<div class="body">      <slot>John Doe</slot>    </div>
    <div class="footer"></div>  #shadow-root
  John Doe  <img slot="avatar" src="..."></name-tag>

If an element declares named slots, its content can then leverage the slot attribute to indicate where it wants to be slotted. Anything without a slot attribute will be projected to the default slot. Anything with a slot attribute will be projected into its requested slot.

Here are a couple of quick notes on slots:

  • You can have any number of content nodes project into the same slot.
  • You can only place slot attributes on the direct content of the containing element.
    <name-tag>  <div> <!--Projected to default slot-->    <img slot="avatar"> <!--Slot Ignored!-->  </div>  <img slot="avatar"> <!--Projected to "avatar" slot--></name-tag>
  • If you have direct content elements in the Light DOM for which there is no corresponding Shadow DOM slot, it will not be rendered.
  • Ordering is maintained when projecting to slots. So, if you have two elements projecting into the same slot, they will render in the slot in the same order as they appeared in the Light DOM.
  • A slot element can also have a slot attribute if the slot element is the direct child of another custom element used in your template. In this case, it means that whatever content would be projected into that slot gets re-projected into the slot of the containing element.
    <div class="uber-name-tag-template">  ...  <name-tag>    <slot name="uber-avatar" slot="avatar">      <!--uber-name-tag's "uber-avatar" content gets projected into name-tag's "avatar" slot-->    </slot>    <slot>      <!--uber-name-tag's default content gets projected into name-tag's default slot-->    </slot>  </name-tag>  ...</div>
  • You do not need to provide content for every declared slot. In the above example, just because the name-tag has an "avatar" slot does not mean we must provide content for that slot. If no content is provided for a slot, then nothing will be rendered at that location, unless the slot declared fallback content...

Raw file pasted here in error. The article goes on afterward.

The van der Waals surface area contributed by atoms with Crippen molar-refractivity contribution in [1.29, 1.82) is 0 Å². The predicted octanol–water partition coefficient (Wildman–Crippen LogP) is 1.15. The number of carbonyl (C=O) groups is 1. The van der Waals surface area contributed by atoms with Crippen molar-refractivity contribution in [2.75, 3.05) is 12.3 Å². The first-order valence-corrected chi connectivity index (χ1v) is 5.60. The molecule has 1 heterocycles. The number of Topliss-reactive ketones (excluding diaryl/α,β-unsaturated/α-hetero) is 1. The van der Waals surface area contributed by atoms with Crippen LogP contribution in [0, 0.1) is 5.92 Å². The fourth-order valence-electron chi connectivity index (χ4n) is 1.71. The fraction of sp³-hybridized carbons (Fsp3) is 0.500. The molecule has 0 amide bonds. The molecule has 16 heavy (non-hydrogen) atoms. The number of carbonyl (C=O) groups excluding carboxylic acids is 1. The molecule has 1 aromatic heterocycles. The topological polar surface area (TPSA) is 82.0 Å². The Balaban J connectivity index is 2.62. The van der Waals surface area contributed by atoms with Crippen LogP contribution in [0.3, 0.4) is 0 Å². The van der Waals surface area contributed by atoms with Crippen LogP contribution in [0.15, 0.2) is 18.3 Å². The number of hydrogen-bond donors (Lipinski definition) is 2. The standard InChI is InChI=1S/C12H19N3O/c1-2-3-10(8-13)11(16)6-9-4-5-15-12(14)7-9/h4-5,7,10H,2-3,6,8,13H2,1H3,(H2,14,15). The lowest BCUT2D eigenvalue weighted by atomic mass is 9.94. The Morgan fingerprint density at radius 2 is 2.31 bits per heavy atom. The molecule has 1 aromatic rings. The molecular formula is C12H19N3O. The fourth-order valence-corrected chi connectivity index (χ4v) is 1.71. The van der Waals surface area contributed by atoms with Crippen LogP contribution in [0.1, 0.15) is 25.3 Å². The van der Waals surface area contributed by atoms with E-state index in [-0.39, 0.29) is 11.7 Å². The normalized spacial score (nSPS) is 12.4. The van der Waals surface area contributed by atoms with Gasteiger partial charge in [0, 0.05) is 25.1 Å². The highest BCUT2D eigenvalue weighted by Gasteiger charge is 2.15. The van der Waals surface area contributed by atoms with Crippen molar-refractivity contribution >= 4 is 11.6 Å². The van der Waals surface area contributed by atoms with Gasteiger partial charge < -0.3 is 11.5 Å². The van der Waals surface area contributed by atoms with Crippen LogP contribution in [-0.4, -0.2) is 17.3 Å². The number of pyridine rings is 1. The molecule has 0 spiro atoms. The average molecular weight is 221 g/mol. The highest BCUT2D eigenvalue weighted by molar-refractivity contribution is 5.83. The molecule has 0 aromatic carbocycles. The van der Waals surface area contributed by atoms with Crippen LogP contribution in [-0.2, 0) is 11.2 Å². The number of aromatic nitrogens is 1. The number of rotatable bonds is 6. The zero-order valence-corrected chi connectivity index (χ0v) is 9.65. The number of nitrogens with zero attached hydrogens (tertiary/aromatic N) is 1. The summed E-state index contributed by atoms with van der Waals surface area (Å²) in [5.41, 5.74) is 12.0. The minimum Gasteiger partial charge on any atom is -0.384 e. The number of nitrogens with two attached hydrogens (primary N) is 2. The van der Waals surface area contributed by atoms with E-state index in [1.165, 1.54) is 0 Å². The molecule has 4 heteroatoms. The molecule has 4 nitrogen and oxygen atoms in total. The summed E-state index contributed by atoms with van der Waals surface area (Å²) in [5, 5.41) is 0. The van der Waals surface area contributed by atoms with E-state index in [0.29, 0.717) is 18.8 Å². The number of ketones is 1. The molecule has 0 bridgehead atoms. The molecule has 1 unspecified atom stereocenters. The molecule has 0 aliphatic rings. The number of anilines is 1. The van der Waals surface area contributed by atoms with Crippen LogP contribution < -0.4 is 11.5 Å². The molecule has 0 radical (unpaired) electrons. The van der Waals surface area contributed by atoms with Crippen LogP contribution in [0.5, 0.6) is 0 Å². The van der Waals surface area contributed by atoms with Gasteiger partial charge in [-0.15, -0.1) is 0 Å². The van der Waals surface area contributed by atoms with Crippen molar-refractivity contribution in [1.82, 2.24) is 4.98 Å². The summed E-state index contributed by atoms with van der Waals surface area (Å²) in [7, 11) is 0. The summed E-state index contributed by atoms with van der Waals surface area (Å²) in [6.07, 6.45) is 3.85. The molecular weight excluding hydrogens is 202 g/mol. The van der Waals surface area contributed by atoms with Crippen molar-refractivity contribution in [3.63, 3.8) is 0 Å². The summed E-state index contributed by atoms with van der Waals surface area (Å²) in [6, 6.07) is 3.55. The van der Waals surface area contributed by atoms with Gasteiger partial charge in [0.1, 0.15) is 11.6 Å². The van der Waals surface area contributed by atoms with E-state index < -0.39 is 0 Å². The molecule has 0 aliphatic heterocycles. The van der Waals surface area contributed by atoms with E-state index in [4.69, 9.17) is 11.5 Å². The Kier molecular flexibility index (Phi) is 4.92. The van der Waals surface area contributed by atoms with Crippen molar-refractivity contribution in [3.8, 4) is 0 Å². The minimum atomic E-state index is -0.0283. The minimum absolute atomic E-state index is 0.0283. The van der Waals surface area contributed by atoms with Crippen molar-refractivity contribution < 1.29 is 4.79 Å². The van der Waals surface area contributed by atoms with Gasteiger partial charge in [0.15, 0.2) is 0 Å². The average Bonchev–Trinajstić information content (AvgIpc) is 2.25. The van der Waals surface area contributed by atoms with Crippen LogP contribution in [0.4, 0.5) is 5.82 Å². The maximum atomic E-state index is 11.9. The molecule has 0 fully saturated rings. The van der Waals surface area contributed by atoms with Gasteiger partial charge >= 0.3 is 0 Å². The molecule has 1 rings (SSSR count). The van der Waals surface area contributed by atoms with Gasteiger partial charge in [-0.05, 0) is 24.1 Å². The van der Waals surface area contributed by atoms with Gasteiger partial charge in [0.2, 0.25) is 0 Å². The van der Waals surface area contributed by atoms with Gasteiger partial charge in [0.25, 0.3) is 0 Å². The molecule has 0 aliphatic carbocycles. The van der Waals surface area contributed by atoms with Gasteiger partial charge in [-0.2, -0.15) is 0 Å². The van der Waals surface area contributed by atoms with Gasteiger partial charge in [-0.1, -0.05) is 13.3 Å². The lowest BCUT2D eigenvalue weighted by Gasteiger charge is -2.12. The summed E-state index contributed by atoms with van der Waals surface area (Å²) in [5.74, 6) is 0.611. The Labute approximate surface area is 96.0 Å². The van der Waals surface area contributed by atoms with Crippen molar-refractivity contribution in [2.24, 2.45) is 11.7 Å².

Fallback content#

There are several scenarios for using slots in your elements. So far, we've been showing how to use slots for content projection. However, another major use case is to enable various parts of your element's rendering to be replaced by the software using your element. To enable this, you can provide fallback content for any slot. This content will render if the element consumer provides no content for that slot, but if they do, their own content will override the fallback content.

Example: Fallback Slot Content

<div class="my-slider-template">  <slot name="thumb">    <span class="thumb"></span>  </slot></div>

In the example above, the author of the my-slider custom element provides default HTML for the slider's "thumb", ensuring that the element will always render and function properly. However, this design leaves open the option to the component's consumer, to replace the thumb with their own HTML by simply providing HTML and assigning the proper slot name.

Slot APIs#

In addition to the declarative means of using slots described so far, the browser offers a number of slot-specific APIs you can use directly in JavaScript code. Below is a summary of what is available to you.

slotchangeBy adding an event listener for the slotchange event on a slot element, you can receive notifications any time the slotted nodes of a particular slot change.
assignedNodes()The slot element provides an assignedNodes() method that can be called to get a list of all nodes that a particular slot currently renders. You can pass an options object with { flatten: true } if you wish to also see fallback content nodes.
assignedSlotThe assignedSlot property is present on any element that has been projected to a slot so that you can determine where it is projected.